Domestic Violence Prosecutions Fall By Over A Third In Some Regions
The Law Of... domestic violence prosecutions
New figures from 30 police forces across england and wales show how some regions have recorded dramatically fewer charges than last year, with others increasing actions by over 50%.
The figures, obtained through Freedom of Information, show significant variations in levels of charges across forces. Overall, 2,588 fewer people were charged with domestic violence offences in the first half of 2016 compared with that same period in 2015 – reversing previous years’ trends. But Northumbria Police bucked the trend and charged 295 more offenders than last year.
Overall, more than half of participating police forces saw a fall in domestic violence charges. John Pratley
, Head of Family Services at Simpson Millar
has actively campaigned on the issue of domestic violence since 2012. He is concerned that the fall in charges might be a symptom of a cash-strapped support system.
He says: "For several years we have seen a steady rise in domestic violence charges which was largely attributed to an increase in public awareness and a change in the attitude within police forces to pro-actively tackle these cases. It is rather idealistic or hopeful to assume that we are witnessing a society-wide fall in instances of domestic violence, regardless of how much I wish that was true.""Several police authorities have recorded a rise in the number of people charged with domestic violence offences, and I know that this is a real priority for many forces across the country. For victims of domestic abuse, being heard and recognised when coming forward and asking for help is absolutely essential, and the Police play a vital role in that regard."
John suggests that legal aid cuts are starting to filter through in terms of the number of people who have access to legal advice. He explains: "A cut in the legal aid budget has had a negative impact on the level of access people have to legal advice; this could now be having serious implications for abuse victims.""My team of family lawyers and I always advise victims of domestic abuse to report it to the Police – even when it is a matter of coercive control and not yet physical violence. But in the past 12 months we have seen a marked fall in those cases which is reflected in the latest police statistics – with some regions showing a particularly significant drop in the number of people charged.""In some police authority areas, the number of people charged has fallen by over a third from one year to the next. We urgently need to understand why this might be to make sure victims are not suffering in silence."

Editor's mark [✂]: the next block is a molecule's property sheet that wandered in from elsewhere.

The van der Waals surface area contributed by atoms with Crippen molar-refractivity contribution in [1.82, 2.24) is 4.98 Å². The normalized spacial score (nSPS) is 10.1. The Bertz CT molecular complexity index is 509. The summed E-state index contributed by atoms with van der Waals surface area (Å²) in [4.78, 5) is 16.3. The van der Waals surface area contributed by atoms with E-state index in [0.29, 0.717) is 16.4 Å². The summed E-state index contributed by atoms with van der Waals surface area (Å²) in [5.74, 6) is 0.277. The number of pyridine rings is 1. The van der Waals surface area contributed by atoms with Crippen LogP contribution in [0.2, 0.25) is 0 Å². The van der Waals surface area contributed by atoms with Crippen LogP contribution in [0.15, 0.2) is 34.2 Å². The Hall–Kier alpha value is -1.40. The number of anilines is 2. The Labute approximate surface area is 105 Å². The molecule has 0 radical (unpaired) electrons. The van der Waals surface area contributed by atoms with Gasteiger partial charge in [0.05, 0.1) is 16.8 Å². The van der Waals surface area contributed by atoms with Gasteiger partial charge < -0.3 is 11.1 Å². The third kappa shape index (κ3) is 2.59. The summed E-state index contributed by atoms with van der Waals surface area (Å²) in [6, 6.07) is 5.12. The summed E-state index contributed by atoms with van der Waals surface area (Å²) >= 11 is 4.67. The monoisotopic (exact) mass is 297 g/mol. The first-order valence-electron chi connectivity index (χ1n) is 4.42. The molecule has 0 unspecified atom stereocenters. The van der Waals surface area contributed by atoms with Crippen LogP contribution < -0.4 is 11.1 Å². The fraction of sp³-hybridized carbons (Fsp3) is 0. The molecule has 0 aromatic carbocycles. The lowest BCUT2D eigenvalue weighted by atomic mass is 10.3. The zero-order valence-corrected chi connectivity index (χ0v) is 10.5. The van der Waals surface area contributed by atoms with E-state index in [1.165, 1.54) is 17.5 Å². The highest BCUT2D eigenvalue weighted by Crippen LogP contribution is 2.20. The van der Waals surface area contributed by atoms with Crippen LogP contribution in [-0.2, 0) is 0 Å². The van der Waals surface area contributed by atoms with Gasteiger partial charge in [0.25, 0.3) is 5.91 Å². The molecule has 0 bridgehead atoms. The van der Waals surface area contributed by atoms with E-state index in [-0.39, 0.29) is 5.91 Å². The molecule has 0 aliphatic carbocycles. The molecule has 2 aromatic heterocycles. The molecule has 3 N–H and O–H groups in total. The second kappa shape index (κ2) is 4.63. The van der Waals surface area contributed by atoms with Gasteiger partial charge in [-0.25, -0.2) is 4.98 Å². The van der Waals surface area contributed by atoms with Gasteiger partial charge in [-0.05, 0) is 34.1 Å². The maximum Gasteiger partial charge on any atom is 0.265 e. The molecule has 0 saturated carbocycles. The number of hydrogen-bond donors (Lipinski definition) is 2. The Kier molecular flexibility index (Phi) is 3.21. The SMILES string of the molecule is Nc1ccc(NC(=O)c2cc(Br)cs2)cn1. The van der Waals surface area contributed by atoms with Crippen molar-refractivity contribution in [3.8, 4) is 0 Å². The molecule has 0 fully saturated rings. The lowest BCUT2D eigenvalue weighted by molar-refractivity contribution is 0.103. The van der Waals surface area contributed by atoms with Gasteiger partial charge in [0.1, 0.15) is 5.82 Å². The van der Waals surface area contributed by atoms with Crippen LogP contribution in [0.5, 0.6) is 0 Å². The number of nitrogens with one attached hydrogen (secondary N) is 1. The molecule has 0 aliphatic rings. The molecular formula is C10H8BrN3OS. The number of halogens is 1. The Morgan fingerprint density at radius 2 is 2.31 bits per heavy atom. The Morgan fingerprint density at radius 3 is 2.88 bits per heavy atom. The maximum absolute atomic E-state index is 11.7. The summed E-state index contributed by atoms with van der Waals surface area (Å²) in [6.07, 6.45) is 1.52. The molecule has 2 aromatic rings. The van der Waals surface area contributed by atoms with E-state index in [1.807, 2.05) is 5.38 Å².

John adds: "If there is a problem we need to resolve it and make sure the Police have the tools they need to bring perpetrators to justice and protect victims. It could be that some forces would benefit from additional awareness and training in how to spot the signs of domestic violence."
John concludes: "Victims of domestic violence need to know that they can come forward and ask for help from either the Police, their lawyer or other support agencies for help. But I fear that fewer people now feel and understand that help is within reach." "For women aged 15-44, domestic violence is the single greatest cause of injury and illness and we need to make sure that the law is being applied so that they can live without fear and harassment."
Merseyside Police, North Yorkshire Police, South Yorkshire Police, Leicestershire Police, Sussex Police, Dorset Police, Avon and Somerset Constabulary did not provide figures.
||Between 29 December 2015 and 30 June 2016, how many individuals were charged with domestic violence offences in your Police Authority?
||Between 29 December 2014 and 30 June 2015, how many individuals were charged with domestic violence offences, in your Police Authority?
|Greater Manchester Police
|West Midlands Police
|West Yorkshire Police
|Devon & Cornwall Police
|Metropolitan Police Service
|Thames Valley Police
|West Mercia Police